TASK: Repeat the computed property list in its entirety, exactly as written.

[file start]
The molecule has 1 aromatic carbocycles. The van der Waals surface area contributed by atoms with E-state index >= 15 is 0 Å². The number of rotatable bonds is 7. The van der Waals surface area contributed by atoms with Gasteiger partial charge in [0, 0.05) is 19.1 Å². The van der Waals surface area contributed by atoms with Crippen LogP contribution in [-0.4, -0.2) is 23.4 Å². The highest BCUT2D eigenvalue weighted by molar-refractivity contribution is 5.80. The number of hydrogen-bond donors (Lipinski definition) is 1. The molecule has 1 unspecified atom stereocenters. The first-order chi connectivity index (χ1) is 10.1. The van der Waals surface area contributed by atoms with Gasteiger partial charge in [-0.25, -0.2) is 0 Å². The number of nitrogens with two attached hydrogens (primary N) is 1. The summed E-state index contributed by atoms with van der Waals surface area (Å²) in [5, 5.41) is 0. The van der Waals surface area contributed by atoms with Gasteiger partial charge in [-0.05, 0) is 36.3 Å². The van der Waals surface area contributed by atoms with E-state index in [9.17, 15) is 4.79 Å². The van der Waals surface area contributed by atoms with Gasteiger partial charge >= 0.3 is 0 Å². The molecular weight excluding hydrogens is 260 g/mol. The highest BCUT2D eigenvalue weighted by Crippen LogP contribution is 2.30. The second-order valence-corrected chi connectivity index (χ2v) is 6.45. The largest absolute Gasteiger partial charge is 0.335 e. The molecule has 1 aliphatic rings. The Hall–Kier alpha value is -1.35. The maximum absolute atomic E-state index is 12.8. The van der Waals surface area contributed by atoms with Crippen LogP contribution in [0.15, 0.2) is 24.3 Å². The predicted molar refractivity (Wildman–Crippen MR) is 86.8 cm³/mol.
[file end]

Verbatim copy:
The molecule has 1 aromatic carbocycles. The van der Waals surface area contributed by atoms with E-state index >= 15 is 0 Å². The number of rotatable bonds is 7. The van der Waals surface area contributed by atoms with Gasteiger partial charge in [0, 0.05) is 19.1 Å². The van der Waals surface area contributed by atoms with Crippen LogP contribution in [-0.4, -0.2) is 23.4 Å². The highest BCUT2D eigenvalue weighted by molar-refractivity contribution is 5.80. The number of hydrogen-bond donors (Lipinski definition) is 1. The molecule has 1 unspecified atom stereocenters. The first-order chi connectivity index (χ1) is 10.1. The van der Waals surface area contributed by atoms with Gasteiger partial charge in [-0.25, -0.2) is 0 Å². The number of nitrogens with two attached hydrogens (primary N) is 1. The summed E-state index contributed by atoms with van der Waals surface area (Å²) in [5, 5.41) is 0. The van der Waals surface area contributed by atoms with Gasteiger partial charge in [-0.05, 0) is 36.3 Å². The van der Waals surface area contributed by atoms with E-state index in [9.17, 15) is 4.79 Å². The van der Waals surface area contributed by atoms with Gasteiger partial charge >= 0.3 is 0 Å². The molecular weight excluding hydrogens is 260 g/mol. The highest BCUT2D eigenvalue weighted by Crippen LogP contribution is 2.30. The second-order valence-corrected chi connectivity index (χ2v) is 6.45. The largest absolute Gasteiger partial charge is 0.335 e. The molecule has 1 aliphatic rings. The Hall–Kier alpha value is -1.35. The maximum absolute atomic E-state index is 12.8. The van der Waals surface area contributed by atoms with Crippen LogP contribution in [0.15, 0.2) is 24.3 Å². The predicted molar refractivity (Wildman–Crippen MR) is 86.8 cm³/mol.